Thursday, 28 May 2015

On your tod

It's hard to see both the big picture and the small picture. Here, a contributor to The Homeless Library tries to give a wider context for the problem of social housing and then puts himself into the story. Like many people we've met at homeless services, he isn't rough sleeping, but appreciates the support and especially the company to be found at The Wellspring.

Anonymous:

When our Prime Minister says he wants to put a cap on benefits, most goes to the landlords anyway, not the skint people, the so-called feckless. I don't know anyone who has a mortgage, a sustainable job, a family, etc. and says... "Oh I know, I'll give all that up." I don't know anyone who'd do that. The poor are feckless? I don't see the Prime Minister criticising the rich for being feckless.

There almost appears to be a conspiracy between the landlords who own the houses and government. Why is there a social housing problem when it doesn't cost anything to sort it out? If someone is homeless and if there is somewhere for them to live, the government pays the bills. That's humane. If the government's paying their housing benefit, that pays for the flat, the building of the flat, the land, the lot. So social housing hasn't got an extra cost to the government and there's no shortage of Housing Benefit. So why the homeless? The numbers I find really strange. Beggars belief. Why is social housing not being built? Who knows? It would probably save money.

monoprint for The Homeless Library

For every winner there's got to be a loser, that's the nature of the pie. Always winners and losers - and it's got to be the responsibility of the winners to keep the losers up out of the gutter. The non-doms (tax exiles) are winners, the losers are the people who aren't any good at earning a living. They balance each other out.

If you live in a village in the world where everyone has the same, it's usually the same nothing. They're all poor. Everyone's the same, all are happy. But we don't live in a village here, we don't even live in a democracy, we live in a monetary society. Everyone's clambering for money and the nature of clambering for money isn't conducive to helping people, in fact the opposite.

Private education, private hospitals, it creams the top off. Leaves less for everyone else. If you go to the local Comp in Merthyr Tydfil they won't get the nice extras they'll get in say Manchester Grammar. Imagine having the misfortune to be born in Merthyr Tyfil, or less amusingly, some parts of Africa. Those people don't get on a boat and become refugees for nothing.

Happens in all walks of life, when we start to look at things carefully we try to sort them out, put things in pigeonholes. We have to classify things, or else our brains can't work them out. It's those classifications that are often wrong. We try to anthropomorphise science, the world, to fit it into our heads. Because our brains are our survival mechanism, we only understand things in certain ways. The brain can't understand the Universe like a god. Ridiculous, what a load of bollocks. Science. It makes me laugh.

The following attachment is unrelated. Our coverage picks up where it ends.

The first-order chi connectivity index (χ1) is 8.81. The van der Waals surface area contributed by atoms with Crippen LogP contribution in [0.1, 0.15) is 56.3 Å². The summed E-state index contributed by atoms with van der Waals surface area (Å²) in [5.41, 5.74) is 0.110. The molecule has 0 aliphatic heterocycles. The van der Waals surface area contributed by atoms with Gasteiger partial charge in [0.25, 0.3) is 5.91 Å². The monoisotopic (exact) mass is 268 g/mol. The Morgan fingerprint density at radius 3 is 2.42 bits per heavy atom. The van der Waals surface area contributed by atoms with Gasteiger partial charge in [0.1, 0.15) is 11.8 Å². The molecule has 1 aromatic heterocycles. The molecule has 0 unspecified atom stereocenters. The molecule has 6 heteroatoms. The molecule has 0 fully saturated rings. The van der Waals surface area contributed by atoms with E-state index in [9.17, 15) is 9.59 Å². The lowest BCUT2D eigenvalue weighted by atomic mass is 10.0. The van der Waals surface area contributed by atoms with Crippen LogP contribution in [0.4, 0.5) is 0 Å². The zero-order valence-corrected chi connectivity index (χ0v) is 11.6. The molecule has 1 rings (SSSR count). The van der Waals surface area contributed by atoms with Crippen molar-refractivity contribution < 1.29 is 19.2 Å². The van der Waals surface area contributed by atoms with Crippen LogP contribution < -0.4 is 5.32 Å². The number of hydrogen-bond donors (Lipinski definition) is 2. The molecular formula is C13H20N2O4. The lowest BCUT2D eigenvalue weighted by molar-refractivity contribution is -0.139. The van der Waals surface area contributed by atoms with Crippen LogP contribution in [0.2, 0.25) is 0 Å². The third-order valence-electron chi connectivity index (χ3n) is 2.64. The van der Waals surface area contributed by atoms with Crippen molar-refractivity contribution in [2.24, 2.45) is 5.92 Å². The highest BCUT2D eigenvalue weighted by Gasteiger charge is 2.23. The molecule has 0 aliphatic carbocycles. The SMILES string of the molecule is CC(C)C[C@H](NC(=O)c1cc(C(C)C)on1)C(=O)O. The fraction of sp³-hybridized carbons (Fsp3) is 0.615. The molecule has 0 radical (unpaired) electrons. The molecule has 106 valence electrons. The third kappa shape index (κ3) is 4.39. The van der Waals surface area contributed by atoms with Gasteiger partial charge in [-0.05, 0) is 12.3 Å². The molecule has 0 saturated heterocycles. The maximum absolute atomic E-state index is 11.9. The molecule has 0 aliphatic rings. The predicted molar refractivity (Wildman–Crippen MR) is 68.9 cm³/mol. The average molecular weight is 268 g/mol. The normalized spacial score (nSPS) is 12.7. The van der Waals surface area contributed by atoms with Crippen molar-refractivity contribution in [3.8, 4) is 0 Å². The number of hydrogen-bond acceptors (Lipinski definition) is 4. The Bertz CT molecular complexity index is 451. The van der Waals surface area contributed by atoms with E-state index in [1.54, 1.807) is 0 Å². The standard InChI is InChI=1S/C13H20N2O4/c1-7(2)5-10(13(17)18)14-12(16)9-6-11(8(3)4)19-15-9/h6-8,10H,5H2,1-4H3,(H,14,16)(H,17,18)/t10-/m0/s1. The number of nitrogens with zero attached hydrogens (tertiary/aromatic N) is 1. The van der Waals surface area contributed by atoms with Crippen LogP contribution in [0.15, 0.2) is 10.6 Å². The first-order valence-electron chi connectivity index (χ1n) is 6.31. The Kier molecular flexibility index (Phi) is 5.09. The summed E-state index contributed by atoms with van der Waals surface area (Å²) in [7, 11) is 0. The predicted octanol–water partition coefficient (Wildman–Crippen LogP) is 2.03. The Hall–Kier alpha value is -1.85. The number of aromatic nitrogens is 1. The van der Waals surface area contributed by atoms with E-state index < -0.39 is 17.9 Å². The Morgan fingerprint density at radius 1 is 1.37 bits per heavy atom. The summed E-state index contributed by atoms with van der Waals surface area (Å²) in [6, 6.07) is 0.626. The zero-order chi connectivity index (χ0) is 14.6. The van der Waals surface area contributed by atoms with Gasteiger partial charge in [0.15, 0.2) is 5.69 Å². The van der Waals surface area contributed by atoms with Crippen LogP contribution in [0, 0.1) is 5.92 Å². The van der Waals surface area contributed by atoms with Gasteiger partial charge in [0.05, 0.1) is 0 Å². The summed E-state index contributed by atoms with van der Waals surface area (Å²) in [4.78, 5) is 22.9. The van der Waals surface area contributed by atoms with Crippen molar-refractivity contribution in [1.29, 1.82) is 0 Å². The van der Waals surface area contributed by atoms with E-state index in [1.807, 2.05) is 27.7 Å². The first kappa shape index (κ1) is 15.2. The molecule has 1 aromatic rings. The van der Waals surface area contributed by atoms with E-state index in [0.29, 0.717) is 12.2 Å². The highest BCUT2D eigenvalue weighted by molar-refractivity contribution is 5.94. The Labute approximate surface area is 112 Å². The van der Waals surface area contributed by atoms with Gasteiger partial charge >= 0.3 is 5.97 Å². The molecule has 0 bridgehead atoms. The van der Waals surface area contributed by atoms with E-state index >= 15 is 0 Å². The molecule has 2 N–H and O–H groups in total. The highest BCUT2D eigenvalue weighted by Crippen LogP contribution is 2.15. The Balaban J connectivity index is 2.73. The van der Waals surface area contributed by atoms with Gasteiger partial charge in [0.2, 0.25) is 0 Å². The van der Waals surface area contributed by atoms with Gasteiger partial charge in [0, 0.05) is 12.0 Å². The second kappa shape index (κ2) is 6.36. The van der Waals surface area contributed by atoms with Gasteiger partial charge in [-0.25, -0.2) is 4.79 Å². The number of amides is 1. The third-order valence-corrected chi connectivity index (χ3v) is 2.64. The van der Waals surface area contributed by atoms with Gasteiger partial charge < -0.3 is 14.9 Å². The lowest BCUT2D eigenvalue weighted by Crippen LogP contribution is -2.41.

But politicians, they're the funniest of all, hilarious. I hear a lot of them on the radio. Politicians are always promising the future, but promising the future is an impossibility. The future isn't their's to give. It ain't gonna happen. It's just that people happen to believe them.

I had a lovely English teacher, read Orwell. He learned himself to read. My boy, my son, was also a voracious reader. He had a reading age way beyond his age. But it puts you out of sync with the people around you. One day when he was little, the Head Teacher was asking them about the moon from the previous night. The comments that were coming back were typical comments from children that age: "The moon was white." "The moon was round." My lad put his hand up and said: "It was a waxing gibbous moon." He just had the ability to read and understand from very early on. But he has the same social dysfunction as me. I have it.

I've only ever had one marriage - had nothing else. And she picked me.  Now I'm in the position of nothing. Empty. What's the point of doing anything if you can't share it? The days are very long on your tod. Weekends are a right laugh and so is Christmas. We weren't meant to be alone as humans. We share. Innately, that's what we're about. The best time of my life was when I was married.

I used to sell fruit and veg, I was very good at it. The customers loved it. But the Council didn't like it. My way of social interaction pissed them off. Ultimately, they got rid of me and everything came tumbling down. The bottom line was they hated me, the way I interacted with them. Although I had loads of happy customers, they shut me down.

I live in a council flat now. Billy no mates. That's why I come in here (The Wellspring) for company. The Council pay people to come around my flat and do jobs, maintenance stuff. If you complain about the job they don't like it, even if what you're saying would save them money. They don't like it. They'll attack your residency, say you're trouble. There's always an element of punishment.

I've been ten years on my own. Let's just say, I don't have a lot of hope that my life will change.


Monoprint for the Homeless Library

(Interview with Phil at The Wellspring, April 20